Pouring rain did not deter a small group of visitors from touring the quarry garden at Winterthur, the former estate of Henry Frances DuPont. Beneath a broad umbrella and underscored by a staccato of raindrops, Jim Pirhalla, horticulturist in charge of the quarry garden, described how “HF” at the age of about 81 in 1961 decided to convert what had been a working quarry in earlier times into an ornamental garden. Stone was brought in and placed by crane to create a terrace effect against the quarry wall backdrop for pocket plantings. On our early May visit, rose-colored primula japonica in the quarry basin was blossoming profusely- peaking, Pirhalla said. He explained how water channels in the quarry bottom were created because a bog-like environment would not be suitable for such plants. The channels had to be dug out again in the 1990s after silting up. Some employees who had been with Winterthur a very long time related to Pirhalla that they had drunk quarry water in days long past. Fed by a natural spring and water funneling into the quarry from the fields, the channel water flows into Wilson run (known at Winterthur as “Clenny” run for the farmer who once worked the area) before joining the Brandywine Creek. The quarry is also an oasis for orioles, catbirds, robins, warblers, wrens and all sorts of birds, some migrating through, and even in winter, as the quarry area never freezes up; as Pirhalla related this, birdsong accompanied him. Watch video of quarry garden tour here.
Your correspondent asked a young man he saw crossing the Wissahickon Creek from the side opposite Valley Green Inn what it was like. He says he was a little nervous at first because he didn’t know how deep the creek was or how strong the current would be. But he deliberately place one foot in front of the other and made it from the east to the west side without slipping or the water rising much above mid-calf.
“It feels good, the water’s cool…” It was only his second time there. He remembers coming years ago to the spot and spent the previous two weeks trying to rediscover it. He had hiked down from Ridge Avenue into the park. He couldn’t see the bottom so trusted his instincts. “If the ducks can do it, I can do it!” Overhearing our conversation, a regular park goer got his attention and walked him back to water’s edge to take a look at the water snakes that hang out in the rocky area at the edge.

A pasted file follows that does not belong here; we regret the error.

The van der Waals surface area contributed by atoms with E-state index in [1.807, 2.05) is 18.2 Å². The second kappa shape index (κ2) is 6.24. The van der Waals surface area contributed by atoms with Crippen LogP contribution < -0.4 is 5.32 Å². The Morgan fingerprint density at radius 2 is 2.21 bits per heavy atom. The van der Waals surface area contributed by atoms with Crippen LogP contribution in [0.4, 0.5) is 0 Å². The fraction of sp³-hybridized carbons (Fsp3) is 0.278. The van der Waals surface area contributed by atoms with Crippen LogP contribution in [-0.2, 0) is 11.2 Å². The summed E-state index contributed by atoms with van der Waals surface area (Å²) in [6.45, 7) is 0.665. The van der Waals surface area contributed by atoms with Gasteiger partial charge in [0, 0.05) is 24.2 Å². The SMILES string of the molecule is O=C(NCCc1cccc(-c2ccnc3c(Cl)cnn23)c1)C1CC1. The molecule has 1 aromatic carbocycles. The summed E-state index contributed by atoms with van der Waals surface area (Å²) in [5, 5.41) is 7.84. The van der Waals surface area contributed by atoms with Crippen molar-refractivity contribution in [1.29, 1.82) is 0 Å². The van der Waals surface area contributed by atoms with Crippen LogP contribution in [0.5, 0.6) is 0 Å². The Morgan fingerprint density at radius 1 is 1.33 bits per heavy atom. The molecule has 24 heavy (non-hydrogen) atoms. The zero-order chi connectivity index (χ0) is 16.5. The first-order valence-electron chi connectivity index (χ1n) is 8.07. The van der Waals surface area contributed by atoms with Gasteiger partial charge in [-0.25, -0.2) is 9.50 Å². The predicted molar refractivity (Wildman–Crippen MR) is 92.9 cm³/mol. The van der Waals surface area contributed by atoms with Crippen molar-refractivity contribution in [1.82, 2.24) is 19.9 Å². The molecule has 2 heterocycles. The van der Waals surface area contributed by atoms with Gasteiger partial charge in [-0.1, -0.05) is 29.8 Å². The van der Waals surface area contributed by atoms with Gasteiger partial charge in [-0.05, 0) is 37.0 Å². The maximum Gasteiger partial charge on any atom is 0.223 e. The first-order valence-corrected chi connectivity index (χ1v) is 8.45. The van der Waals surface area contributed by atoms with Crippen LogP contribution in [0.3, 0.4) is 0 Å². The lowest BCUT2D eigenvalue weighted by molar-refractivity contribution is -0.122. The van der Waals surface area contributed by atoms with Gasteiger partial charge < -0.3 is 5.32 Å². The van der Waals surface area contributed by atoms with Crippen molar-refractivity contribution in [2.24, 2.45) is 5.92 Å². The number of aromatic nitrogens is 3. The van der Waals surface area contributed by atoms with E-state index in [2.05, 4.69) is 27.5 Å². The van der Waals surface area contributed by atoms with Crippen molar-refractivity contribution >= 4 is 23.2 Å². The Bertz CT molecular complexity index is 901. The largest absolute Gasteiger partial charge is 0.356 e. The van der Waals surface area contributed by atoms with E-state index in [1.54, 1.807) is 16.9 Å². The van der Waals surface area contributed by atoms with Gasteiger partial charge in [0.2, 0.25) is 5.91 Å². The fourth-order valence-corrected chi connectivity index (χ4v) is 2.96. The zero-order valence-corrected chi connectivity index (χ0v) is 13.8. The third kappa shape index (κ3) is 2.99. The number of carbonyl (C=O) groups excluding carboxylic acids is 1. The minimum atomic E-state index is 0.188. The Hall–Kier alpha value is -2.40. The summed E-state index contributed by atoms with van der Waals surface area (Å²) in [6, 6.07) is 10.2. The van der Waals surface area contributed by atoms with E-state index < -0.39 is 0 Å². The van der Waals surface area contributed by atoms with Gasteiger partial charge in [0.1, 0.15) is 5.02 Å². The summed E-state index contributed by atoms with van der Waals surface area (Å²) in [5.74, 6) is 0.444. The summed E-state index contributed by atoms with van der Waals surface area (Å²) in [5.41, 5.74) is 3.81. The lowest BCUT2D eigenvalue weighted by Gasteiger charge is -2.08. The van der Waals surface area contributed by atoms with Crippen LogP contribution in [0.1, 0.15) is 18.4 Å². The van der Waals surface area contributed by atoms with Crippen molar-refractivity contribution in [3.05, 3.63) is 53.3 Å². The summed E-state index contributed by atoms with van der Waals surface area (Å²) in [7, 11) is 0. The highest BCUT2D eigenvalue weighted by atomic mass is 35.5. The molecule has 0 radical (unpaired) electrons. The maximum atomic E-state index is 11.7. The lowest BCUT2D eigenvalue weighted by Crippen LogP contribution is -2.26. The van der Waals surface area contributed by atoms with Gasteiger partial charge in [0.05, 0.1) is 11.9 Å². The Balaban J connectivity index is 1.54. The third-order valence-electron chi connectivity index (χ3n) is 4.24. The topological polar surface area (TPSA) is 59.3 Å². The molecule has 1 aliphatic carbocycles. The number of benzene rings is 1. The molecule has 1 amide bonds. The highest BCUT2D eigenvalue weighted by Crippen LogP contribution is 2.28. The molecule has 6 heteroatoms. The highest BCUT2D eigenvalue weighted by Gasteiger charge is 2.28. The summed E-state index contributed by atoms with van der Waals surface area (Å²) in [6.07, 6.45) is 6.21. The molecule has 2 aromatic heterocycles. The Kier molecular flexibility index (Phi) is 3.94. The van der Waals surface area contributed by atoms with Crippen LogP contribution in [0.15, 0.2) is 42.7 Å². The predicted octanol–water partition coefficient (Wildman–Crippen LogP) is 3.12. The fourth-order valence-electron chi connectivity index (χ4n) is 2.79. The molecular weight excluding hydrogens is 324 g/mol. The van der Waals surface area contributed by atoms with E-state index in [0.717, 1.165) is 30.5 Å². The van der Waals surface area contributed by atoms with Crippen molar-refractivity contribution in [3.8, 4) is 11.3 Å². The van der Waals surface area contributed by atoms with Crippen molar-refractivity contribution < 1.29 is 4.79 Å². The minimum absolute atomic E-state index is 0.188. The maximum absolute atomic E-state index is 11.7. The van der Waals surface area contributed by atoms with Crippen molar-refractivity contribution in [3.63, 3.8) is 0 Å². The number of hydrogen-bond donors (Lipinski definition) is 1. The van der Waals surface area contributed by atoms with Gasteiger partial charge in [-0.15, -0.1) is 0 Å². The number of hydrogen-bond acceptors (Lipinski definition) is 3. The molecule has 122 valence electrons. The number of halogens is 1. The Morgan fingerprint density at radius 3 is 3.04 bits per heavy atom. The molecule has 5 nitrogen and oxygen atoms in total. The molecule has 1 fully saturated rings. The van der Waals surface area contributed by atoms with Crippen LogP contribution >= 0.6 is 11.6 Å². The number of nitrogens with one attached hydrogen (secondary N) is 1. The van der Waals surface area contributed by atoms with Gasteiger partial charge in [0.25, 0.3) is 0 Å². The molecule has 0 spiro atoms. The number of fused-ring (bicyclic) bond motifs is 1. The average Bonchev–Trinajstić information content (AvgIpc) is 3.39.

On Earth Day 2021, a team from Philadelphia Neighborhood Networks, a grass roots political organization, hosted an informational table inside the Brown’s ShopRite on Fox Street in Philadelphia. Spokesperson Merle Savedow explained, “What we’re doing is try to raise the awareness of how to stop climate change and promote responsible sustainable living” Signs like “There is no planet B” adorned a tri-fold display and on the table were earth friendly products such as reusable sandwich wrappers. Grocery patrons appeared pleased to receive free reusable Shoprite shopping bags. Along with the bags, the activists offered shoppers a flyer with a checklist of earth friendly actions on one side and notice of a rally happening nearby later in the afternoon. The rally goal was to get SEPTA and the City of Philadelphia to shut down the polluting fracked natural gas plant in the Nicetown neighborhood and switch to renewable energy sources. Watch video and interview of environmental activists tabling at a neighborhood grocery here.
To save a rusted but sturdy pony driving cart from the dumpster, your correspondent and his spouse attached it to the back of our car and towed it home. A driving cart is meant for a leisure ride for two people drawn by a horse or pony. The retail value of a new one is upwards of $500. Luckily we were able to find it a new home. Lezlie Hiner is the founder of the acclaimed Work to Ride organization based at Chamonix Equestrian Center in Philadelphia’s Fairmount Park. Work to Ride is an award winning horsemanship and polo program for urban youth. As long as they commit to the hard work of tending to the horses and doing stable chores such as mucking out stalls the kids can ride. Hiner plans to teach one of the program’s 33 horses how to drive the cart (after studying up herself) and doesn’t expect it to be too hard. She thinks it will be fun for the kids to take the cart out in Fairmount Park, once they get a seat attached, perhaps out along Kelly or West River Drive. She anticipates that all the kids will want a chance. Many years ago Hiner had a horse out at an old hog farm in Lafayette Hill, PA when polo-playing friends introduced her to the sport. The rest is history. After we loaded the cart into the bed of her pick-up truck, she tied it to the car’s frame with a slip knot, used in tethering horses. For your correspondent’s edification, she demonstrated it twice. “Got that?” At the time of publication, Work to Ride had posted a short video of the kids enjoying the cart- being pulled through the barn by one of them pedaling a bicycle! Watch interview here with founder of urban youth equestrian program about the pony cart.